Read the text here: Philippians 2:1-13
This weekend we celebrate the Feast of the Holy Name of Jesus. This is a festival that does not land on Sunday very often and it provides us with a wonderful opportunity to consider the Holy Name of God and the Holy Name of Jesus – in whom we are baptized and in whom we have our calling, our purpose and our very lives as Christians. Therefore I would like us to consider two of our lessons and lay them side by side – Psalm 8 and Philippians 2:1-13.
O LORD, our lord, how majestic is thy name in all the earth. (Psalm 8:1, 9) Actually the first two words of this Psalm are “O Yahweh, our lord” which immediately reminds us that God has a name and that name is Yahweh. Out of respect, however, this name is never spoken – especially among the ancient Israelites. The word “LORD” (spelled with capital letters) is spoken instead, even though the name Yahweh appears in the Hebrew. Now what does the name itself mean, and what does it tell us about God? In Exodus 3, after encountering the burning bush and receiving a very clear call to return to Egypt to lead the people of Israel out of captivity, Moses asks God a question: “If I come to the Israelites and say to them, ‘The God of your ancestors has sent me’ and they ask me, ‘what is his name?’ what shall I say to them?” (Ex. 3:13-14 – pew bibles p. 39). God’s response: “I AM who I AM.” In Hebrew this is haYah haYah. Notice anything familiar? Yes, the first three letters of the name Yahweh appear after (what we would consider to be) an article. So, who is God? God is “I AM” – being itself, being personified. The name Yahweh is a special word that is a form of the Hebrew verb “to be.” Psalm 8 then goes on to describe a creator God of great power and might; a God who is powerful enough to create the heavens and the earth and who has created humanity “a little less than divine.” A God who is worthy to be worshipped and glorified and who gives us our lives and our purpose. It is this God of which that humanity is a reflection (Genesis 1:27 – p. 1).
And here is where we run into trouble. It is so tempting for us to think of God only in these terms – power, glory, might. The problem with this is that 1st, this is not the whole story and 2nd, there is a great temptation for us to see ourselves only in the reflected glory of God. So when, in Psalm 8:6, we read that God has given over to humanity “dominion” over the creation – we tend to interpret this line that well, we are in charge now and can do whatever we want. So we see the creation as ours to exploit and use as we see fit, and we see ourselves reflected in the glory and power of God. So power, might, wealth, glory all become for us a part of what we believe we are called to pursue and acquire. This attitude has been a sad part of Christian history since the beginning and is, unfortunately, as much a problem today as it was 2000 years ago. Everything from the “Prosperity Gospel” to the temptation to see ourselves as God’s crusaders – standing up for God, defending God in the various ways, seeing ourselves and our group or even our nation as God’s special, unique group – these are all manifestations of this misreading and misunderstanding of the Bible.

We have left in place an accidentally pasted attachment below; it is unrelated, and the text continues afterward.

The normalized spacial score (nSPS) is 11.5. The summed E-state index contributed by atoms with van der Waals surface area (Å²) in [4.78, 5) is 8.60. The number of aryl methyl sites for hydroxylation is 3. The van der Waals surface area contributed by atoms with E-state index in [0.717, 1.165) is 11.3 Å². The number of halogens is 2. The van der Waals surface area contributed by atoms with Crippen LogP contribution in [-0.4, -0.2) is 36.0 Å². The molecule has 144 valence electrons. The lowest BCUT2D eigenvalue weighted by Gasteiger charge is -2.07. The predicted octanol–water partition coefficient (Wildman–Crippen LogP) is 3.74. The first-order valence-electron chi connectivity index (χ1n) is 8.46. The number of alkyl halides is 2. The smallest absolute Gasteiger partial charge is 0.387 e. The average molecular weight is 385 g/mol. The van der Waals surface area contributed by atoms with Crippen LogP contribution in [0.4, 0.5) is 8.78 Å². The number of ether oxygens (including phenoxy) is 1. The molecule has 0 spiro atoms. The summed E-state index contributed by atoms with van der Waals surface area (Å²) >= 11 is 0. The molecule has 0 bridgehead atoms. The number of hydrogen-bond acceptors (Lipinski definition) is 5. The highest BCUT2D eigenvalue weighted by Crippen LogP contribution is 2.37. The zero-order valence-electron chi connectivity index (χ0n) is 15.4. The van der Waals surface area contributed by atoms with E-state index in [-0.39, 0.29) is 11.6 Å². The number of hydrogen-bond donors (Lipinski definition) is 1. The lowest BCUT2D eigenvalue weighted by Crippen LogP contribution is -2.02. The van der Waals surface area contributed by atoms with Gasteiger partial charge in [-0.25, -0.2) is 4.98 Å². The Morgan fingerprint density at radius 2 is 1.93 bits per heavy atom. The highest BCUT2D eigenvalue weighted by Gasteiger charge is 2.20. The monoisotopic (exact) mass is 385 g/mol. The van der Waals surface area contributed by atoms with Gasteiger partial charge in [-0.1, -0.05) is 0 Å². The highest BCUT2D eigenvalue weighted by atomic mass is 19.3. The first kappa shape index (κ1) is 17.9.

Remember, Luther said, we are to always – ALWAYS – read the bible through the eyes of Christ, through the lens of the Gospel. So let us turn to St. Paul’s letter to the Philippians. Of course, people in Jesus’ time struggled with the same problem. Jesus being proclaimed “Messiah” or “Christ” led those folks to the exact same problem: “The Messiah is supposed to be the great and powerful and mighty liberator who will free us militarily and with violence from the Roman oppressors” was the general belief. Unfortunately, that is not what the Messiah does. Paul is addressing this issue when he quotes this ancient hymn which is found in 2:6-11. Who is the Christ? Paul answers – Christ is the one who refused to bask in the reflected glory of God, but who instead emptied himself, taking the form of a slave, being born in human likeness… humbled himself… obedient unto death… What a different way of understanding who God is, who Jesus is and what our calling is as Christian disciples! The name “Jesus” means “God saves;” in Hebrew the name is “Yahowsua” (or in English – “Joshua” – “Jesus” is the Greek form of Yahowsua/Joshua). Did you notice the first three letters of the Hebrew: Yah? Yahweh – God – being itself saves and constantly saves – how? Through Jesus the Messiah – how? By emptying himself, taking the form of a servant/slave…? Why – love – amazing, incredible and incomprehensible love (John 3:16 – pp. 71-72).
When we are baptized into Christ we take the name of Christ it is becomes a part of who we are and how we are defined as Christians; it becomes a definition of our calling. When we are baptized into Christ we are emptied and then filled with the love and grace of God and sent forth to be servants of God, humble and obedient. As much as we humans would prefer to stand in the reflection of God’s glory and power, the Gospel deflects this and we stand, by virtue of our baptism, in the light of God’s love, as reflected in the birth, life, death and resurrection of Jesus, the Son of God; God incarnate; the one through whom God is offering salvation!
Yahweh - יהוה
I Am that I Am – haYah haYah היה היה
Jesus = Yahowshuwa = Joshua יהושוע